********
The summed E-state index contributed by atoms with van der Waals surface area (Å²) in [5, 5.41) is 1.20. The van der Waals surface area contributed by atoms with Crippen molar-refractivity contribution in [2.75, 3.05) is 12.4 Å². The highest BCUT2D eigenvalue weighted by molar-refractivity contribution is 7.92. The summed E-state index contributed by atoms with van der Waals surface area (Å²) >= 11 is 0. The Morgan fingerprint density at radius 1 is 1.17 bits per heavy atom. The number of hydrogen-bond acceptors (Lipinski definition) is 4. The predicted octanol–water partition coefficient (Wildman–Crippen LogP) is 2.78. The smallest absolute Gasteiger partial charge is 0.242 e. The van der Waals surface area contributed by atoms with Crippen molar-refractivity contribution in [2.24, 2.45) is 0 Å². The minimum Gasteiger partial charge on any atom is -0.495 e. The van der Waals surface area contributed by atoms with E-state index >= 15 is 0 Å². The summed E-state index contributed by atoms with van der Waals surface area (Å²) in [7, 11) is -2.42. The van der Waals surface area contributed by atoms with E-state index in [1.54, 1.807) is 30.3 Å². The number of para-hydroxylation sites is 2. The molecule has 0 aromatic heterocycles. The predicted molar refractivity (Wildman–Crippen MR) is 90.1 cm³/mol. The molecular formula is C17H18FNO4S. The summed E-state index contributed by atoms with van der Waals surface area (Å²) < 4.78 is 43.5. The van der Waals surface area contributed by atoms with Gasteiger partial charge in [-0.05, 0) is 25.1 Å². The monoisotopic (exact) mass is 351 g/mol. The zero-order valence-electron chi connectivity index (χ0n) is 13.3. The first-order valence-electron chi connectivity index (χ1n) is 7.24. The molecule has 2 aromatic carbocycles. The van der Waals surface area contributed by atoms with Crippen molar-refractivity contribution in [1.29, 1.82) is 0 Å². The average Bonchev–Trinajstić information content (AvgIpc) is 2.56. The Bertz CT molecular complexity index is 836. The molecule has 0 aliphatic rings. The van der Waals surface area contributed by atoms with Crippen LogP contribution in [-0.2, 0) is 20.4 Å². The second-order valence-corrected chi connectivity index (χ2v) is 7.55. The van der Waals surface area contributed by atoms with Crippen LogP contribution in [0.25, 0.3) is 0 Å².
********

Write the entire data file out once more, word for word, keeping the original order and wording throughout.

The summed E-state index contributed by atoms with van der Waals surface area (Å²) in [5, 5.41) is 1.20. The van der Waals surface area contributed by atoms with Crippen molar-refractivity contribution in [2.75, 3.05) is 12.4 Å². The highest BCUT2D eigenvalue weighted by molar-refractivity contribution is 7.92. The summed E-state index contributed by atoms with van der Waals surface area (Å²) >= 11 is 0. The Morgan fingerprint density at radius 1 is 1.17 bits per heavy atom. The number of hydrogen-bond acceptors (Lipinski definition) is 4. The predicted octanol–water partition coefficient (Wildman–Crippen LogP) is 2.78. The smallest absolute Gasteiger partial charge is 0.242 e. The van der Waals surface area contributed by atoms with Crippen molar-refractivity contribution in [2.24, 2.45) is 0 Å². The minimum Gasteiger partial charge on any atom is -0.495 e. The van der Waals surface area contributed by atoms with E-state index >= 15 is 0 Å². The summed E-state index contributed by atoms with van der Waals surface area (Å²) in [7, 11) is -2.42. The van der Waals surface area contributed by atoms with E-state index in [1.54, 1.807) is 30.3 Å². The number of para-hydroxylation sites is 2. The molecule has 0 aromatic heterocycles. The predicted molar refractivity (Wildman–Crippen MR) is 90.1 cm³/mol. The molecular formula is C17H18FNO4S. The summed E-state index contributed by atoms with van der Waals surface area (Å²) < 4.78 is 43.5. The van der Waals surface area contributed by atoms with Gasteiger partial charge in [-0.05, 0) is 25.1 Å². The monoisotopic (exact) mass is 351 g/mol. The zero-order valence-electron chi connectivity index (χ0n) is 13.3. The first-order valence-electron chi connectivity index (χ1n) is 7.24. The molecule has 2 aromatic carbocycles. The van der Waals surface area contributed by atoms with Crippen molar-refractivity contribution in [1.29, 1.82) is 0 Å². The average Bonchev–Trinajstić information content (AvgIpc) is 2.56. The Bertz CT molecular complexity index is 836. The molecule has 0 aliphatic rings. The van der Waals surface area contributed by atoms with Crippen LogP contribution in [-0.2, 0) is 20.4 Å². The second-order valence-corrected chi connectivity index (χ2v) is 7.55. The van der Waals surface area contributed by atoms with Crippen LogP contribution in [0.25, 0.3) is 0 Å².